George Faller: Well, the feeling is if I’m going to talk about it with my wife, I’m going to have to feel it again. Talking about it means you have to feel it again. I don’t want to feel it again. So that’s one of the big draws of even initiating a conversation. Then there’s the fear that if I bring it up, it’s going to trigger a lot of fears in my wife-
Laurie Watson : Sure.
George Faller: And she’s going to worry about me. So I don’t want her to worry about it.
Laurie Watson : You’re protecting her.
George Faller: So it makes a lot of sense to protect her and myself by not having a conversations. What I’m not recognizing is, not having a conversation is also leaving me alone in these places.
Laurie Watson : Right.
George Faller: And the numbness that starts to take over your life as you chronically, habitually put up walls to turn off your emotional signals. That I’m not recognizing.
Laurie Watson : But you’re also saying, I don’t need to tell those details. I’m having trouble with that. It’s like, how do people get through this without telling the details?
George Faller: Well, I think there’s a time and a place of when you’re talking about specific traumas. You’re in battle and you lost your comrade. I mean, you do need to … The science behind, I think we live in exciting times, because we’re starting to see what’s happening live in the brain if we’re looking at FMRI machines or, what we’re starting to discover-
Laurie Watson : What parts of the brain light up when people are triggered or-
George Faller: Scared. Right.
Laurie Watson : Yeah. And comforted too, which is great directive research.
George Faller: I get excited about the theory of change, that what happens to a traumatized brain is it does need to replay the memory. But the whole key is as it’s replaying the memory, can it attach a new experience to that old memory? So if I’m thinking about working with a lady who was molested when she was younger and nobody was there for her. Right? We need to bring her brain back to share that scene. I was in my room and this is what would happen and this is how I felt and I’d look out the window. And her body will go back there. But the difference is, she’s now sharing that with her husband, witnessing, holding her-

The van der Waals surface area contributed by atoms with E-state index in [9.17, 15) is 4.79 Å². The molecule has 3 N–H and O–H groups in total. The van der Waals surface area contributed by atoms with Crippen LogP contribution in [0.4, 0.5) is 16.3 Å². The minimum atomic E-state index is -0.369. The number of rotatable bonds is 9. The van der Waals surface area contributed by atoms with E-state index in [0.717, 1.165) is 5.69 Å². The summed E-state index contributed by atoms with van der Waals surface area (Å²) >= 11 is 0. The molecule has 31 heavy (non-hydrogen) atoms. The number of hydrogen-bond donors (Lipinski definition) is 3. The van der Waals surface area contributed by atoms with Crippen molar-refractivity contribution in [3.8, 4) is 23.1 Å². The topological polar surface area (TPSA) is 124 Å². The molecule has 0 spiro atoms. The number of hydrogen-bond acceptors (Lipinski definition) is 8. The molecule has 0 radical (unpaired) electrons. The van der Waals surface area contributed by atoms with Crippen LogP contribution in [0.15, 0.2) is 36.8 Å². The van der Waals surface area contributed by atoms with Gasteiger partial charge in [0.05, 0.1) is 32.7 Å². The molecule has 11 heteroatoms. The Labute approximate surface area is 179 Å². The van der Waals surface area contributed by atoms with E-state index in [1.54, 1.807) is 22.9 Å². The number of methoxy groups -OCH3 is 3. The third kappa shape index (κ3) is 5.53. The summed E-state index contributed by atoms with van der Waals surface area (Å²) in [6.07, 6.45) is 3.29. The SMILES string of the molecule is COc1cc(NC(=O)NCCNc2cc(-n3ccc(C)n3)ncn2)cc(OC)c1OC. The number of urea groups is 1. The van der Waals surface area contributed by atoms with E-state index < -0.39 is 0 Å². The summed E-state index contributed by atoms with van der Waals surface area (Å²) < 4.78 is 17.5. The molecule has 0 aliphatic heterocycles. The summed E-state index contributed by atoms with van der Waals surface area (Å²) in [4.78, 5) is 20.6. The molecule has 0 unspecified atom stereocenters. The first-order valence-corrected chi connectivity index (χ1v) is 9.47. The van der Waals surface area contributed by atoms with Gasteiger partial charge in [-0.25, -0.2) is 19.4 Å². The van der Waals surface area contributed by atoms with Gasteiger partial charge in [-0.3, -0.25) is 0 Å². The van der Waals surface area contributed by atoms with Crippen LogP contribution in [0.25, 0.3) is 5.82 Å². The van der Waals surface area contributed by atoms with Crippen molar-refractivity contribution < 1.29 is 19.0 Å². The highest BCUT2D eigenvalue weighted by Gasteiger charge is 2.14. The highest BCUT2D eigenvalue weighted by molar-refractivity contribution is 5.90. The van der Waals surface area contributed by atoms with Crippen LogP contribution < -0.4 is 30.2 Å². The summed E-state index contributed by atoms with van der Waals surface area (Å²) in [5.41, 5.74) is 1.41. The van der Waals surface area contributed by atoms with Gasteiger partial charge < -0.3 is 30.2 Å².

Laurie Watson : He’s right there. Right there.
George Faller: Telling her it’s not her fault, right? That he loves her regardless, that she did everything she could. That’s the corrective emotional experience that starts to rewire the brain.
Laurie Watson : Right.
George Faller: So we do want these traumatic episodes when it’s safe. You have to build a capacity to get there. You have to start talking globally about things. I feel kind of guilty. I feel helpless. Having your partner respond and having some success and letting them in starts to build the capacity to get further into the details. A lot of partners want the details right out of the gate and it’s just too overwhelming. That therapeutic window, it just becomes too much and that person shuts down.
Laurie Watson : So the partner goes too fast.
George Faller: Yes.
Laurie Watson : Uh-huh (affirmative). And doesn’t let the person wander their way into it. Maybe ask too many detailed questions, has their own body get in alert. And that tells their partner, the traumatized partner, don’t share. I’m hurting my wife by sharing this with her. So she needs to, what I talk about with partners sometimes is you need to hear the whispers first. It’s like you have to hear in the beginning something that’s significant and just receive that. And it’s almost the way she receives it in her body with patience, slow, kindness without necessarily pushing. Well then what happened?
George Faller: Right. I was working with a special forces soldier and he had been deployed multiple times and he came back. And he just, this is the start of a share an experience. He’s not talking about what he did down range. He starts to talk about what happens to him when he goes to Walmart.
Laurie Watson : Mm-hmm (affirmative).
George Faller: Right? So he goes to Walmart on a Black Friday and all of a sudden, what does he feel? He feels nothing. He feels empty as he sees the chaos and all the energy and the laughter and he can’t relate to it.
Laurie Watson : So different than his world was.
George Faller: It’s so different than his world.
Laurie Watson : It’s not survival. It’s shopping.